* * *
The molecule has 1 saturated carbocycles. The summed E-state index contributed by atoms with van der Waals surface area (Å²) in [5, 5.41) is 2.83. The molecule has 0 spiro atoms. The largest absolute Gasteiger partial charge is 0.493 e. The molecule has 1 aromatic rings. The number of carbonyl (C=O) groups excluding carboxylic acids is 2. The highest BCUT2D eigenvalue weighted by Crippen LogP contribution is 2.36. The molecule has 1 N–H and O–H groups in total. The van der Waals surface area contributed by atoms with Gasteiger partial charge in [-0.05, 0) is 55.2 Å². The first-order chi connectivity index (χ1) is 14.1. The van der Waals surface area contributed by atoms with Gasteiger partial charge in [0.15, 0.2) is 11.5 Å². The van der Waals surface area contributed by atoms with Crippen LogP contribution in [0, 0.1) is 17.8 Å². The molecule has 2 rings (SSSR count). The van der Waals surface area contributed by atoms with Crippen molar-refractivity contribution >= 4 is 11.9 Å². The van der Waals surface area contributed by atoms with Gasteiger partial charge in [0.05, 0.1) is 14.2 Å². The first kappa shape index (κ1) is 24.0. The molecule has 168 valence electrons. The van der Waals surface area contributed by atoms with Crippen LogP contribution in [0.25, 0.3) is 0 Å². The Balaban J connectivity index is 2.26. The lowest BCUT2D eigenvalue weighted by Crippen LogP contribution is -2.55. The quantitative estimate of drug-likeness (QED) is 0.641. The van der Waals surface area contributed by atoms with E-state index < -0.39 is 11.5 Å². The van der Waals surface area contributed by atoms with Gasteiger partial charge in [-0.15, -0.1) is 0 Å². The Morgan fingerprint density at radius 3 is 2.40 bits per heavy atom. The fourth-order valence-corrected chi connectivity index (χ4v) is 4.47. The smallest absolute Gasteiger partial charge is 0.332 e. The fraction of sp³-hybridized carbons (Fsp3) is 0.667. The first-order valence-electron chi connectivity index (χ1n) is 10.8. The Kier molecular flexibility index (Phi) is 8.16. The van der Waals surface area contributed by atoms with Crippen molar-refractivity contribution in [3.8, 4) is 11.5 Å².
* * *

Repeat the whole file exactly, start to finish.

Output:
The molecule has 1 saturated carbocycles. The summed E-state index contributed by atoms with van der Waals surface area (Å²) in [5, 5.41) is 2.83. The molecule has 0 spiro atoms. The largest absolute Gasteiger partial charge is 0.493 e. The molecule has 1 aromatic rings. The number of carbonyl (C=O) groups excluding carboxylic acids is 2. The highest BCUT2D eigenvalue weighted by Crippen LogP contribution is 2.36. The molecule has 1 N–H and O–H groups in total. The van der Waals surface area contributed by atoms with Gasteiger partial charge in [-0.05, 0) is 55.2 Å². The first-order chi connectivity index (χ1) is 14.1. The van der Waals surface area contributed by atoms with Gasteiger partial charge in [0.15, 0.2) is 11.5 Å². The van der Waals surface area contributed by atoms with Crippen LogP contribution in [0, 0.1) is 17.8 Å². The molecule has 2 rings (SSSR count). The van der Waals surface area contributed by atoms with Crippen molar-refractivity contribution >= 4 is 11.9 Å². The van der Waals surface area contributed by atoms with Gasteiger partial charge in [0.05, 0.1) is 14.2 Å². The first kappa shape index (κ1) is 24.0. The molecule has 168 valence electrons. The van der Waals surface area contributed by atoms with Crippen LogP contribution in [0.25, 0.3) is 0 Å². The Balaban J connectivity index is 2.26. The lowest BCUT2D eigenvalue weighted by Crippen LogP contribution is -2.55. The quantitative estimate of drug-likeness (QED) is 0.641. The van der Waals surface area contributed by atoms with E-state index < -0.39 is 11.5 Å². The van der Waals surface area contributed by atoms with Gasteiger partial charge in [-0.15, -0.1) is 0 Å². The Morgan fingerprint density at radius 3 is 2.40 bits per heavy atom. The fourth-order valence-corrected chi connectivity index (χ4v) is 4.47. The smallest absolute Gasteiger partial charge is 0.332 e. The fraction of sp³-hybridized carbons (Fsp3) is 0.667. The first-order valence-electron chi connectivity index (χ1n) is 10.8. The Kier molecular flexibility index (Phi) is 8.16. The van der Waals surface area contributed by atoms with Crippen molar-refractivity contribution in [3.8, 4) is 11.5 Å².